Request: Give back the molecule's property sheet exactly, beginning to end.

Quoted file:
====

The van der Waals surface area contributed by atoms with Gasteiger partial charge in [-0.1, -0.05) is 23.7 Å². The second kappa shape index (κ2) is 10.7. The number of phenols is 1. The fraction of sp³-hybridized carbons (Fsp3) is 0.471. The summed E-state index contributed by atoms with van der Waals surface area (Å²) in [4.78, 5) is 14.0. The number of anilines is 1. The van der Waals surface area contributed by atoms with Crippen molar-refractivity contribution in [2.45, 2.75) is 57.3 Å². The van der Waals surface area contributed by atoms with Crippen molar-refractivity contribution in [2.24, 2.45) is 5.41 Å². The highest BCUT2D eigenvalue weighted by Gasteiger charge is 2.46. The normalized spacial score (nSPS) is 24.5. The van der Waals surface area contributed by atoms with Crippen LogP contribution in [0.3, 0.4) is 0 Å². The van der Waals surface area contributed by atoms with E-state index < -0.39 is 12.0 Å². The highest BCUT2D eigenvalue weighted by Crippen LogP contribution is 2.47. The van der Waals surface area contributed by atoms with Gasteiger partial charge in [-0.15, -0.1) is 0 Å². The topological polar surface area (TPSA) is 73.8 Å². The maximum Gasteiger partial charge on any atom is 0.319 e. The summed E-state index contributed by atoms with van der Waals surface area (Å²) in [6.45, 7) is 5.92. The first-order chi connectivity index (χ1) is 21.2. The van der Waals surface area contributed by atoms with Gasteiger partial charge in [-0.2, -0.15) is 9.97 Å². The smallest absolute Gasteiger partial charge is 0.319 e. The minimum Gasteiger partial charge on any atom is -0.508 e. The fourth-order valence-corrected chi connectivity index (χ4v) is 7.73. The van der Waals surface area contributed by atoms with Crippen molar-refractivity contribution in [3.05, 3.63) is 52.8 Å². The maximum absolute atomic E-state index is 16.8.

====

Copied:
The van der Waals surface area contributed by atoms with Gasteiger partial charge in [-0.1, -0.05) is 23.7 Å². The second kappa shape index (κ2) is 10.7. The number of phenols is 1. The fraction of sp³-hybridized carbons (Fsp3) is 0.471. The summed E-state index contributed by atoms with van der Waals surface area (Å²) in [4.78, 5) is 14.0. The number of anilines is 1. The van der Waals surface area contributed by atoms with Crippen molar-refractivity contribution in [2.45, 2.75) is 57.3 Å². The van der Waals surface area contributed by atoms with Crippen molar-refractivity contribution in [2.24, 2.45) is 5.41 Å². The highest BCUT2D eigenvalue weighted by Gasteiger charge is 2.46. The normalized spacial score (nSPS) is 24.5. The van der Waals surface area contributed by atoms with Crippen LogP contribution in [0.3, 0.4) is 0 Å². The van der Waals surface area contributed by atoms with E-state index < -0.39 is 12.0 Å². The highest BCUT2D eigenvalue weighted by Crippen LogP contribution is 2.47. The van der Waals surface area contributed by atoms with Gasteiger partial charge in [-0.15, -0.1) is 0 Å². The topological polar surface area (TPSA) is 73.8 Å². The maximum Gasteiger partial charge on any atom is 0.319 e. The summed E-state index contributed by atoms with van der Waals surface area (Å²) in [6.45, 7) is 5.92. The first-order chi connectivity index (χ1) is 21.2. The van der Waals surface area contributed by atoms with Gasteiger partial charge in [-0.2, -0.15) is 9.97 Å². The smallest absolute Gasteiger partial charge is 0.319 e. The minimum Gasteiger partial charge on any atom is -0.508 e. The fourth-order valence-corrected chi connectivity index (χ4v) is 7.73. The van der Waals surface area contributed by atoms with Crippen molar-refractivity contribution in [3.05, 3.63) is 52.8 Å². The maximum absolute atomic E-state index is 16.8.